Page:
I once had the privilege of working with the great saxophonist David S. Ware back in 2000, when he came to Virginia’s State Theater for a jazz festival, and touring to support his latest album on Columbia Records, “Surrendered”. With his brightly colored clothes flowing about him, Ware launched into a sonic performance that I will never forget. Last night, at the age of 62 . Ware, a leading free jazz player during the last 20 years, passed away. A statement from Patricia Parker, wife of Ware’s long-time collaborator bassist William Parker, was shared on the jazzcorner.com’s bulletin board: “Tonight, a giant has fallen. David S. Ware, the great saxophonist, died tonight, October 18, 2012. What an incredible loss! What a great musician and spirit! His tremendous sound, his spirit, his music, is irreplaceable… Music holds us… When there is more information, we will let you know…”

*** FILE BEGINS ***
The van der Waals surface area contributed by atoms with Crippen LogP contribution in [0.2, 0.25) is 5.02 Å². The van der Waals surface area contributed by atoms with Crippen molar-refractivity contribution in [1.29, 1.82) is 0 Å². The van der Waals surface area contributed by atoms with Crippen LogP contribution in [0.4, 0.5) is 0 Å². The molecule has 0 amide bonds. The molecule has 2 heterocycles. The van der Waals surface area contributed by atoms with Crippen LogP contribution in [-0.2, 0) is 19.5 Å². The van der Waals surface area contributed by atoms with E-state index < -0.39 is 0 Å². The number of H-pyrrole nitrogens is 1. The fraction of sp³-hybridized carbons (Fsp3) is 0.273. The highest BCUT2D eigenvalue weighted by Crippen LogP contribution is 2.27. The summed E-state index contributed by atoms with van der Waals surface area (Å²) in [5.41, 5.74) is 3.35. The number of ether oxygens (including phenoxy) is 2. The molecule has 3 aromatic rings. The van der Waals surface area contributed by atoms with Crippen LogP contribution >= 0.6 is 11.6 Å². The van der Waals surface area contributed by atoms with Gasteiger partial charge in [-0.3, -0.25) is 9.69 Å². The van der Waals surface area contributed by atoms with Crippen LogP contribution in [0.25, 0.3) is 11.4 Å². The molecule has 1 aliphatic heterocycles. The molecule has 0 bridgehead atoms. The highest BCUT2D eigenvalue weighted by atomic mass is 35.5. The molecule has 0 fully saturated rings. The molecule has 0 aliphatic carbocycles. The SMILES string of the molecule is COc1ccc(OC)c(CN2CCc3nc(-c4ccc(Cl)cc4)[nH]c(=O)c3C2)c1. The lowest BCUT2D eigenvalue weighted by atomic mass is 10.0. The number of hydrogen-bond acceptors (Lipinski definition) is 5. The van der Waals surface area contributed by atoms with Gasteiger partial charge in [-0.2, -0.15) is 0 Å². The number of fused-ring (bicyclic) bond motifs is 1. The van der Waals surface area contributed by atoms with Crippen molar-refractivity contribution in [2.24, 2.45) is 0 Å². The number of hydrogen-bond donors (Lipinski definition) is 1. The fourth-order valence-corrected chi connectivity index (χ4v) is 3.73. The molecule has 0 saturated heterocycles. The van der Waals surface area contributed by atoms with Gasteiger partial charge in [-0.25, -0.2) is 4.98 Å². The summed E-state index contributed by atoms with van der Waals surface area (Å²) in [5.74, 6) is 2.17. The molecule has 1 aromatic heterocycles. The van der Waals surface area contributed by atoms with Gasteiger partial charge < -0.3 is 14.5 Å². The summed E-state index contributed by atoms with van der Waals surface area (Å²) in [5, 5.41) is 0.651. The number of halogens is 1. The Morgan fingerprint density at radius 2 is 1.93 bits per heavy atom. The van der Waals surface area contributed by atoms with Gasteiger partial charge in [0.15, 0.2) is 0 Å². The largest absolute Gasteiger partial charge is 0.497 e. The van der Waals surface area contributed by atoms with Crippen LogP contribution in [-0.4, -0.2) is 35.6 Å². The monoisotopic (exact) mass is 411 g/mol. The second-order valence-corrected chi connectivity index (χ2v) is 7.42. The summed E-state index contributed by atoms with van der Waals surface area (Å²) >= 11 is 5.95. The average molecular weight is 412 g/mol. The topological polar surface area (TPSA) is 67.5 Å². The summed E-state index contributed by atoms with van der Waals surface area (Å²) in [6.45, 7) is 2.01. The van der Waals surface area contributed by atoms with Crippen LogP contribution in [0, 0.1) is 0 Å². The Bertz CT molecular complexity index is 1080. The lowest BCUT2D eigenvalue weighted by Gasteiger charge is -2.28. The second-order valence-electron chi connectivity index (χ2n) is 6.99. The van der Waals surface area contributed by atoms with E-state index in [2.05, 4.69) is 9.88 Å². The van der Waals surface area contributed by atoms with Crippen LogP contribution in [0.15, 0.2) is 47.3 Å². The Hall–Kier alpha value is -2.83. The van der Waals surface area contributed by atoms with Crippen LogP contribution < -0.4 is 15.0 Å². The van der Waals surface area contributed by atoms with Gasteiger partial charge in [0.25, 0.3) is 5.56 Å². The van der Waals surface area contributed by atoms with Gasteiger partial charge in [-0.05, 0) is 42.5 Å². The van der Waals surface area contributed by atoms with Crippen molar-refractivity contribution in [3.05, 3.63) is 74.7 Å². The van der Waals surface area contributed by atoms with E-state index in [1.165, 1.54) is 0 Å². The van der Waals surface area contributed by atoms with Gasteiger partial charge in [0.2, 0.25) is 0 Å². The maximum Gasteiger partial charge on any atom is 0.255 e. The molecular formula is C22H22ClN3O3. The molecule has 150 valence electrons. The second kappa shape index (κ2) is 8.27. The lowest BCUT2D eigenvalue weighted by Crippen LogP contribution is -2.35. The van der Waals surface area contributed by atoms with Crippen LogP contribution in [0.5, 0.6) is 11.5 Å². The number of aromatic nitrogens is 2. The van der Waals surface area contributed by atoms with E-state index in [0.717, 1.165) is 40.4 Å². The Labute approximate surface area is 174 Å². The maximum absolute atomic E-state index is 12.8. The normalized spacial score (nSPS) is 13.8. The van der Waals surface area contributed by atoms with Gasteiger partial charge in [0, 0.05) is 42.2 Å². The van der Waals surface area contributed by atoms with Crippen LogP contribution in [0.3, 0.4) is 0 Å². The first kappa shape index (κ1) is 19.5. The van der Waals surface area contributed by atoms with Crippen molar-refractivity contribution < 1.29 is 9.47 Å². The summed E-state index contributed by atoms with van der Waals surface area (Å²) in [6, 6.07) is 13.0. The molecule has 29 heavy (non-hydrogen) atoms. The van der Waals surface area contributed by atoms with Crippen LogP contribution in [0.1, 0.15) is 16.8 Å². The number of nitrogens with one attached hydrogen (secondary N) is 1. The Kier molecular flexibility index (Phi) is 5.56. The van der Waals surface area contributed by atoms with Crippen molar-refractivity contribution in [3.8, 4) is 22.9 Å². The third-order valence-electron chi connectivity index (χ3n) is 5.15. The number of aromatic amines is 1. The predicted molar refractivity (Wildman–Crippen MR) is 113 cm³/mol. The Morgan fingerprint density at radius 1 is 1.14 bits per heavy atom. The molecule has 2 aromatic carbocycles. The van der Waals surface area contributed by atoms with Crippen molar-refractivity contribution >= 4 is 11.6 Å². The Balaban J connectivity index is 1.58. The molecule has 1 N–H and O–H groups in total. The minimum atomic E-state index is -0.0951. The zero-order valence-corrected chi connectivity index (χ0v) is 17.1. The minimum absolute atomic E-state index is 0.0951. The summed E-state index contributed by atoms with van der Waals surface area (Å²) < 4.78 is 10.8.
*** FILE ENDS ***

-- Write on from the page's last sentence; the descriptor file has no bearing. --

The Ottawa Citizen’s Peter Hum wrote, “Ware was 62. When he was 60, after nearly a decade of dialysis treatment, Ware underwent a kidney transplant. Ware’s Wikipedia entry states that the operation took place after a kidney was donated in response to an email message sent out to nearly 1,000 of his fans. Aum Fidelity recently sent out this update on Ware’s health, stating that he was”physically not doing well at all, though his spirit is in a very positive place.” The update solicited cards and emails of support from Ware’s fans to be shared with him….”
“In the 1990s, Ware formed a celebrated quartet that included pianist Matthew Shipp and Parker, as well as drummers such as Susie Ibarra…. At one point Ware was signed to Columbia Records, thanks to the advocacy of Branford Marsalis. Ware released more than 25 records under his own name, most of which were on small labels such as DIW and Thirsty Ear. Earlier, as a sideman, he recorded with pianist Cecil Taylor and drummer Andrew Cyrille.
Ware was also the subject of several short films. A 1994 Dutch documentary called In Motion concentrated on the fact Ware drove a cab for many years in New York. “The film makes the influence of the speeding traffic on Ware’s music tangible,” states one synopsis. More recently the David Lynch Foundation released the film David S. Ware: A World of Sound.” You can watch the 14 minute documentary here… Here too, is recent concert footage of Ware and his quartet, live in Vilnius.
We will miss you my man…Filed under: Arts & Entertainment